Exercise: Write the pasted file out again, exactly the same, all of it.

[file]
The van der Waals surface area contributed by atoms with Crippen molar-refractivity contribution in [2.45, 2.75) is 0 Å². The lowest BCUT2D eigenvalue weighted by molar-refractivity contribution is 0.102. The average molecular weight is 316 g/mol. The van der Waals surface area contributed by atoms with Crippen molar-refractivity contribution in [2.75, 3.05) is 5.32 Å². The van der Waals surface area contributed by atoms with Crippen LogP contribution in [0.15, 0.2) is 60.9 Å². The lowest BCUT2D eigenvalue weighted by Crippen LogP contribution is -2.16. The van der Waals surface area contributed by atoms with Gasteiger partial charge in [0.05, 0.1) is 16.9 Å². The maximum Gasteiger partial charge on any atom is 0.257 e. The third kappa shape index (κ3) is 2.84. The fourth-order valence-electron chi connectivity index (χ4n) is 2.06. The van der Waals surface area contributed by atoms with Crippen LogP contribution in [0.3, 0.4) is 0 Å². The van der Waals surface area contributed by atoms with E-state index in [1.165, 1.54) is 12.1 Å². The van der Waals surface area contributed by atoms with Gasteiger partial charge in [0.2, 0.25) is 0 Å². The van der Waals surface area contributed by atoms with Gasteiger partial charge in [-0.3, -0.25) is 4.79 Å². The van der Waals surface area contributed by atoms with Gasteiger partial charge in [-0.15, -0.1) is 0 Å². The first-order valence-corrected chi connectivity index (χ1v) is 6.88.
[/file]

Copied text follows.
The van der Waals surface area contributed by atoms with Crippen molar-refractivity contribution in [2.45, 2.75) is 0 Å². The lowest BCUT2D eigenvalue weighted by molar-refractivity contribution is 0.102. The average molecular weight is 316 g/mol. The van der Waals surface area contributed by atoms with Crippen molar-refractivity contribution in [2.75, 3.05) is 5.32 Å². The van der Waals surface area contributed by atoms with Crippen LogP contribution in [0.15, 0.2) is 60.9 Å². The lowest BCUT2D eigenvalue weighted by Crippen LogP contribution is -2.16. The van der Waals surface area contributed by atoms with Gasteiger partial charge in [0.05, 0.1) is 16.9 Å². The maximum Gasteiger partial charge on any atom is 0.257 e. The third kappa shape index (κ3) is 2.84. The fourth-order valence-electron chi connectivity index (χ4n) is 2.06. The van der Waals surface area contributed by atoms with Crippen LogP contribution in [0.3, 0.4) is 0 Å². The van der Waals surface area contributed by atoms with E-state index in [1.165, 1.54) is 12.1 Å². The van der Waals surface area contributed by atoms with Gasteiger partial charge in [0.2, 0.25) is 0 Å². The van der Waals surface area contributed by atoms with Gasteiger partial charge in [-0.3, -0.25) is 4.79 Å². The van der Waals surface area contributed by atoms with Gasteiger partial charge in [-0.15, -0.1) is 0 Å². The first-order valence-corrected chi connectivity index (χ1v) is 6.88.